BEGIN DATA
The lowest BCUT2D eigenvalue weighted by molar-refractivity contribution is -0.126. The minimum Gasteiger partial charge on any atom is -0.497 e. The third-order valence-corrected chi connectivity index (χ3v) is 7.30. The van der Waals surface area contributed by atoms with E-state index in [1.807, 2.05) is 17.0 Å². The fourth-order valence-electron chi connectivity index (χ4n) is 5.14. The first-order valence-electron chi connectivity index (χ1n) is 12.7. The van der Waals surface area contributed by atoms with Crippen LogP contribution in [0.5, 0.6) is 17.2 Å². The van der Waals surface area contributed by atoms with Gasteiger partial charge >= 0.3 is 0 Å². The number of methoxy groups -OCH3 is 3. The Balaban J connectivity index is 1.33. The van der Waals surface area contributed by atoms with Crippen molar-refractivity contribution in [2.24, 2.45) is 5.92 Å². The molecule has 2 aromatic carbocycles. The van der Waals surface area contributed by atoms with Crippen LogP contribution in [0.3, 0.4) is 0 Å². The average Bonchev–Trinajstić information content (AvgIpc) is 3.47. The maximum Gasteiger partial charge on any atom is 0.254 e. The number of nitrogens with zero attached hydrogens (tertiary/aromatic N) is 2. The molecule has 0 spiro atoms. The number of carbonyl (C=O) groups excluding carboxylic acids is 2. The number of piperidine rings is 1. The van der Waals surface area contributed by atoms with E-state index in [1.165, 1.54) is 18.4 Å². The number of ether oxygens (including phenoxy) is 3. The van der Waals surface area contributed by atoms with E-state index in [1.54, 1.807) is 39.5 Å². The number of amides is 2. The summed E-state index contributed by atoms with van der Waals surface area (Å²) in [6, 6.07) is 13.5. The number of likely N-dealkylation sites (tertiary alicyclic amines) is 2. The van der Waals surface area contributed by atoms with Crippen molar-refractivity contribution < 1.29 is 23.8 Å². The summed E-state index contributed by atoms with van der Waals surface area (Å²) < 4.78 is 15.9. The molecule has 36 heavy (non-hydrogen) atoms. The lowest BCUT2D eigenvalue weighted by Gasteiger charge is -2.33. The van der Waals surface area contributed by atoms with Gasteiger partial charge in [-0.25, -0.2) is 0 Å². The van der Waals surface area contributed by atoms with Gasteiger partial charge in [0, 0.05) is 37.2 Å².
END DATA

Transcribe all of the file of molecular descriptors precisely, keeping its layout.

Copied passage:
The lowest BCUT2D eigenvalue weighted by molar-refractivity contribution is -0.126. The minimum Gasteiger partial charge on any atom is -0.497 e. The third-order valence-corrected chi connectivity index (χ3v) is 7.30. The van der Waals surface area contributed by atoms with E-state index in [1.807, 2.05) is 17.0 Å². The fourth-order valence-electron chi connectivity index (χ4n) is 5.14. The first-order valence-electron chi connectivity index (χ1n) is 12.7. The van der Waals surface area contributed by atoms with Crippen LogP contribution in [0.5, 0.6) is 17.2 Å². The van der Waals surface area contributed by atoms with Gasteiger partial charge >= 0.3 is 0 Å². The number of methoxy groups -OCH3 is 3. The Balaban J connectivity index is 1.33. The van der Waals surface area contributed by atoms with Crippen molar-refractivity contribution in [2.24, 2.45) is 5.92 Å². The molecule has 2 aromatic carbocycles. The van der Waals surface area contributed by atoms with Crippen LogP contribution in [0.3, 0.4) is 0 Å². The average Bonchev–Trinajstić information content (AvgIpc) is 3.47. The maximum Gasteiger partial charge on any atom is 0.254 e. The number of nitrogens with zero attached hydrogens (tertiary/aromatic N) is 2. The molecule has 0 spiro atoms. The number of carbonyl (C=O) groups excluding carboxylic acids is 2. The number of piperidine rings is 1. The van der Waals surface area contributed by atoms with E-state index in [1.165, 1.54) is 18.4 Å². The number of ether oxygens (including phenoxy) is 3. The van der Waals surface area contributed by atoms with E-state index in [1.54, 1.807) is 39.5 Å². The number of amides is 2. The summed E-state index contributed by atoms with van der Waals surface area (Å²) in [6, 6.07) is 13.5. The number of likely N-dealkylation sites (tertiary alicyclic amines) is 2. The van der Waals surface area contributed by atoms with Crippen molar-refractivity contribution < 1.29 is 23.8 Å². The summed E-state index contributed by atoms with van der Waals surface area (Å²) < 4.78 is 15.9. The molecule has 36 heavy (non-hydrogen) atoms. The lowest BCUT2D eigenvalue weighted by Gasteiger charge is -2.33. The van der Waals surface area contributed by atoms with Gasteiger partial charge in [-0.25, -0.2) is 0 Å². The van der Waals surface area contributed by atoms with Gasteiger partial charge in [0, 0.05) is 37.2 Å².